Note: The individuals quoted have been left anonymous for their safety.

On Thursday, Sept. 22, members of the Iranian community gathered in the College of Health and Human Services & College of Education Plaza to mourn the murder of Mahsa Zheena Amini at the hand of Iran’s morality police.

“This is important to me because that could have been my sister. That could have been my cousin. It could have been my aunt. [Mahsa’s] just like my sister–what’s the difference. She’s one of us and that means we share the same blood. It doesn’t matter who it is. That’s why it is important to me and important to be here and support her because she didn’t deserve this,” Elnaz (Iranian woman) said.

Individuals attending the gathering came from Charlotte, the greater North Carolina, as well as South Carolina.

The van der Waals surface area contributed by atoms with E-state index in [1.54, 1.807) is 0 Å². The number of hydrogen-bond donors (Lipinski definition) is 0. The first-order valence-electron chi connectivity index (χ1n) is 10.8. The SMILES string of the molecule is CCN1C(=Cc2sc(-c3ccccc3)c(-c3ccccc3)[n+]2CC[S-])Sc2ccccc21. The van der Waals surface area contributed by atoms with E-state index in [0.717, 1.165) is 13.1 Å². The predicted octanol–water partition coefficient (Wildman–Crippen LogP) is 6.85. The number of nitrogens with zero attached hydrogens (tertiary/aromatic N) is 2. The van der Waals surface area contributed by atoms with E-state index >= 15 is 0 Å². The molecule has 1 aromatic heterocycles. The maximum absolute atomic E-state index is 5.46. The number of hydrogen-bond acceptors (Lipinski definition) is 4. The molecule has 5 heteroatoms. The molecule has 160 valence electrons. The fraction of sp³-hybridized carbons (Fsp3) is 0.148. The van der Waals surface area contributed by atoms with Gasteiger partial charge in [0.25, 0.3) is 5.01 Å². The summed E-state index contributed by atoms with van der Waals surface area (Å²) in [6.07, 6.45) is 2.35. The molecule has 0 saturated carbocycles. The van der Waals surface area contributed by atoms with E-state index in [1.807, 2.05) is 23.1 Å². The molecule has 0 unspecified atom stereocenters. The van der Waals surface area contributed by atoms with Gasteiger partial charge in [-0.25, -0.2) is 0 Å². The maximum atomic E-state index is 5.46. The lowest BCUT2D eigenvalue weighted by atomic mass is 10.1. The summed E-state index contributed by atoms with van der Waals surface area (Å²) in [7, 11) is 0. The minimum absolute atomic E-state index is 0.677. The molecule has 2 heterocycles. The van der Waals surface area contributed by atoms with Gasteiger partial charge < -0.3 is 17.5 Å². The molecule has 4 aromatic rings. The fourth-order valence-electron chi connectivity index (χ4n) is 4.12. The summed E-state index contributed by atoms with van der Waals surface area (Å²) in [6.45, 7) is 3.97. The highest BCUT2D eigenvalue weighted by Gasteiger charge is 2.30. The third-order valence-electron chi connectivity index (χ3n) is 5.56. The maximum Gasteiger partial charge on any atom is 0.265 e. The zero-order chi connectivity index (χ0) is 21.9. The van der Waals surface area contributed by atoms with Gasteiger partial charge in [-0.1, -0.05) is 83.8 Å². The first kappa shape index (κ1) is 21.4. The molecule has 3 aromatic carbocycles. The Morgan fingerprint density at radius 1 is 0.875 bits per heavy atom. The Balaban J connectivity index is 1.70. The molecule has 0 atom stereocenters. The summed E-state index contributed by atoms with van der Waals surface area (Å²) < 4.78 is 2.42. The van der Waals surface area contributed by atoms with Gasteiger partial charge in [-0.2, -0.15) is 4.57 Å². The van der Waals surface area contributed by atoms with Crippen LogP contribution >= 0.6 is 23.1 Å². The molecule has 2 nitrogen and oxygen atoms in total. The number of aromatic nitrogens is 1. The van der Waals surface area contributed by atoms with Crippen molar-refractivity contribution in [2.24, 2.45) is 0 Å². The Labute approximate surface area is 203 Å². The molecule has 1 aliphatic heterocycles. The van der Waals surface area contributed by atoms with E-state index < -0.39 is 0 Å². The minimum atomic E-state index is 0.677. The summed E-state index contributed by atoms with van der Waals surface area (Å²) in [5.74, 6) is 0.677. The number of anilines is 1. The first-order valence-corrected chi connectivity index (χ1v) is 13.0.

“I am here because if one woman doesn’t have freedom in Iran, that means I don’t have freedom here. Yes I’m here and I am free to not wear a hijab, but the fact that there is a struggle there hurts me. It doesn’t matter where we are, we all feel the same pain. I drove two hours to come here and show my support for my people. My people are important to me. Those in Iran should have good lives and be free to choose whether or not they want to wear a hijab,” Farnaz (Iranian woman) said.

Non-Iranians also appeared at the gathering and showed their support for the Iranian people.

“I think what happened to Mahsa is much more than an issue of having a hijab on. It’s more about knowing humanity and having morals. It is a worldwide issue. It is the 21st century, and if we’re still going to have people doing things like this, the world will not progress anywhere. It’s a lesson for a lot of people,” Izhan (Pakistani male) said.